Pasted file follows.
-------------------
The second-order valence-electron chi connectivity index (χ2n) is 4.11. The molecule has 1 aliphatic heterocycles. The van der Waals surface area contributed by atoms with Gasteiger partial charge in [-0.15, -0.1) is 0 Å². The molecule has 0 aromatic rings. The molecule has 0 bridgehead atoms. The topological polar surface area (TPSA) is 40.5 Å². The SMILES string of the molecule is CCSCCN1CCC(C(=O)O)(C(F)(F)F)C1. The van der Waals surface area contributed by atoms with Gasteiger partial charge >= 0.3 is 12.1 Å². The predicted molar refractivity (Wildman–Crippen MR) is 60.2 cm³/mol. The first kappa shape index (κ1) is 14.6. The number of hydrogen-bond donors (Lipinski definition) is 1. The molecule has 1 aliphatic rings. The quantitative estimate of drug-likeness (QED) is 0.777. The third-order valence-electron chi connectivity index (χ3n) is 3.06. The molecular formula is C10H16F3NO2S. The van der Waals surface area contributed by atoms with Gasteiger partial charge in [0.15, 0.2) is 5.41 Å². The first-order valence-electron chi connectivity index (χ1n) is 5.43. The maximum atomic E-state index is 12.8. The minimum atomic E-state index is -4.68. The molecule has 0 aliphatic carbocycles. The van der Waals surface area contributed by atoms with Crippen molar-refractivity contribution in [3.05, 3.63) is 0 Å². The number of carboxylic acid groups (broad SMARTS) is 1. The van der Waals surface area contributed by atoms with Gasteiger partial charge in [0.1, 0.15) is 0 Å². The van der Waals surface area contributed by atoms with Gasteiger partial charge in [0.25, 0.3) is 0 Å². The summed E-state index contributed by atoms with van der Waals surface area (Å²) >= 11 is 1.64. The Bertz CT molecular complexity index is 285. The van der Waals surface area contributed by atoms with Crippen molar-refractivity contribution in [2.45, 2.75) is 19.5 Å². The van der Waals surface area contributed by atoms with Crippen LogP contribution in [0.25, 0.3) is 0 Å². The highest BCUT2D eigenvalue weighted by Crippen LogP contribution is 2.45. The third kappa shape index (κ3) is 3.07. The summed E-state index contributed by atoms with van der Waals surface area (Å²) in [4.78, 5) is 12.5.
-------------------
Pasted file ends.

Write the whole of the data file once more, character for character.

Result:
The second-order valence-electron chi connectivity index (χ2n) is 4.11. The molecule has 1 aliphatic heterocycles. The van der Waals surface area contributed by atoms with Gasteiger partial charge in [-0.15, -0.1) is 0 Å². The molecule has 0 aromatic rings. The molecule has 0 bridgehead atoms. The topological polar surface area (TPSA) is 40.5 Å². The SMILES string of the molecule is CCSCCN1CCC(C(=O)O)(C(F)(F)F)C1. The van der Waals surface area contributed by atoms with Gasteiger partial charge >= 0.3 is 12.1 Å². The predicted molar refractivity (Wildman–Crippen MR) is 60.2 cm³/mol. The first kappa shape index (κ1) is 14.6. The number of hydrogen-bond donors (Lipinski definition) is 1. The molecule has 1 aliphatic rings. The quantitative estimate of drug-likeness (QED) is 0.777. The third-order valence-electron chi connectivity index (χ3n) is 3.06. The molecular formula is C10H16F3NO2S. The van der Waals surface area contributed by atoms with Gasteiger partial charge in [0.15, 0.2) is 5.41 Å². The first-order valence-electron chi connectivity index (χ1n) is 5.43. The maximum atomic E-state index is 12.8. The minimum atomic E-state index is -4.68. The molecule has 0 aliphatic carbocycles. The van der Waals surface area contributed by atoms with Crippen molar-refractivity contribution in [3.05, 3.63) is 0 Å². The number of carboxylic acid groups (broad SMARTS) is 1. The van der Waals surface area contributed by atoms with Gasteiger partial charge in [0.1, 0.15) is 0 Å². The van der Waals surface area contributed by atoms with Gasteiger partial charge in [0.25, 0.3) is 0 Å². The summed E-state index contributed by atoms with van der Waals surface area (Å²) >= 11 is 1.64. The Bertz CT molecular complexity index is 285. The van der Waals surface area contributed by atoms with Crippen molar-refractivity contribution in [2.45, 2.75) is 19.5 Å². The van der Waals surface area contributed by atoms with Crippen LogP contribution in [0.25, 0.3) is 0 Å². The highest BCUT2D eigenvalue weighted by Crippen LogP contribution is 2.45. The third kappa shape index (κ3) is 3.07. The summed E-state index contributed by atoms with van der Waals surface area (Å²) in [4.78, 5) is 12.5.